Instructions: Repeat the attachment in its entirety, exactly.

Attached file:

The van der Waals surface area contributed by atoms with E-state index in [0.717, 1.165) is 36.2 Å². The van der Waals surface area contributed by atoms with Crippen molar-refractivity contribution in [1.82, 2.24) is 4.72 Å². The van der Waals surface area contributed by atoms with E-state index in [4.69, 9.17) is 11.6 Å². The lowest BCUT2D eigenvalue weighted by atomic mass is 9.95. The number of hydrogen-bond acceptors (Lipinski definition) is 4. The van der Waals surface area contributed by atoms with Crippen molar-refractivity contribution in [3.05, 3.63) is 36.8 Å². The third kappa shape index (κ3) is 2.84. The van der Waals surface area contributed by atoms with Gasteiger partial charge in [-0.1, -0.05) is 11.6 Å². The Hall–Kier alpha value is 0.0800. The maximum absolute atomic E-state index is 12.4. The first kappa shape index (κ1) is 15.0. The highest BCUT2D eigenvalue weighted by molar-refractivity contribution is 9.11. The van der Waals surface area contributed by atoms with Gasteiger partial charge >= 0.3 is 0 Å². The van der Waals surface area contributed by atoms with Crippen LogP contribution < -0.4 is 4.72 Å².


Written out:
The van der Waals surface area contributed by atoms with E-state index in [0.717, 1.165) is 36.2 Å². The van der Waals surface area contributed by atoms with Crippen molar-refractivity contribution in [1.82, 2.24) is 4.72 Å². The van der Waals surface area contributed by atoms with E-state index in [4.69, 9.17) is 11.6 Å². The lowest BCUT2D eigenvalue weighted by atomic mass is 9.95. The number of hydrogen-bond acceptors (Lipinski definition) is 4. The van der Waals surface area contributed by atoms with Crippen molar-refractivity contribution in [3.05, 3.63) is 36.8 Å². The third kappa shape index (κ3) is 2.84. The van der Waals surface area contributed by atoms with Gasteiger partial charge in [-0.1, -0.05) is 11.6 Å². The Hall–Kier alpha value is 0.0800. The maximum absolute atomic E-state index is 12.4. The first kappa shape index (κ1) is 15.0. The highest BCUT2D eigenvalue weighted by molar-refractivity contribution is 9.11. The van der Waals surface area contributed by atoms with Gasteiger partial charge >= 0.3 is 0 Å². The van der Waals surface area contributed by atoms with Crippen LogP contribution < -0.4 is 4.72 Å².